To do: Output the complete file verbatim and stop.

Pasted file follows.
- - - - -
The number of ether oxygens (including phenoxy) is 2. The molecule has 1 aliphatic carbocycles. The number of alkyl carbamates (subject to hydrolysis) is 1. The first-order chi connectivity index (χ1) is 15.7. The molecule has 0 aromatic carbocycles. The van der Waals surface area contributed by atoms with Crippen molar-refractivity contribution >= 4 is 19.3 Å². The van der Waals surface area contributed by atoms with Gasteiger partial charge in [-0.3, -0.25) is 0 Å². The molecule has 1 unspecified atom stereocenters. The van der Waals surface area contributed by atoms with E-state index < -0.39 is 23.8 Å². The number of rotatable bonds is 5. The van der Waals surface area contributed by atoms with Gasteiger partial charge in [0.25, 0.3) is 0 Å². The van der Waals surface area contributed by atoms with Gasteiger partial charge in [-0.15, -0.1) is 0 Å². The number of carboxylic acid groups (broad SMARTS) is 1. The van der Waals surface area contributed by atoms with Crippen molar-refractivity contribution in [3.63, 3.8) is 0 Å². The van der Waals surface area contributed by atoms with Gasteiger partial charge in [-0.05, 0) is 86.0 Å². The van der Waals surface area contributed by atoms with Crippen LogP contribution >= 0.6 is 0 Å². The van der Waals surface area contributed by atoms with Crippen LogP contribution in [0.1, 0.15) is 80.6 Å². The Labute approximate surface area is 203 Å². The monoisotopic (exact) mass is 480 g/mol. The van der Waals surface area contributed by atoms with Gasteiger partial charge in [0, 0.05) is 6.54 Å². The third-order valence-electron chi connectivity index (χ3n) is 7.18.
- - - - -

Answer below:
The number of ether oxygens (including phenoxy) is 2. The molecule has 1 aliphatic carbocycles. The number of alkyl carbamates (subject to hydrolysis) is 1. The first-order chi connectivity index (χ1) is 15.7. The molecule has 0 aromatic carbocycles. The van der Waals surface area contributed by atoms with Crippen molar-refractivity contribution >= 4 is 19.3 Å². The van der Waals surface area contributed by atoms with Gasteiger partial charge in [-0.3, -0.25) is 0 Å². The molecule has 1 unspecified atom stereocenters. The van der Waals surface area contributed by atoms with E-state index < -0.39 is 23.8 Å². The number of rotatable bonds is 5. The van der Waals surface area contributed by atoms with Gasteiger partial charge in [0.25, 0.3) is 0 Å². The van der Waals surface area contributed by atoms with Gasteiger partial charge in [-0.15, -0.1) is 0 Å². The number of carboxylic acid groups (broad SMARTS) is 1. The van der Waals surface area contributed by atoms with Crippen molar-refractivity contribution in [3.63, 3.8) is 0 Å². The van der Waals surface area contributed by atoms with Gasteiger partial charge in [-0.05, 0) is 86.0 Å². The van der Waals surface area contributed by atoms with Crippen LogP contribution >= 0.6 is 0 Å². The van der Waals surface area contributed by atoms with Crippen LogP contribution in [0.1, 0.15) is 80.6 Å². The Labute approximate surface area is 203 Å². The monoisotopic (exact) mass is 480 g/mol. The van der Waals surface area contributed by atoms with Gasteiger partial charge in [0, 0.05) is 6.54 Å². The third-order valence-electron chi connectivity index (χ3n) is 7.18.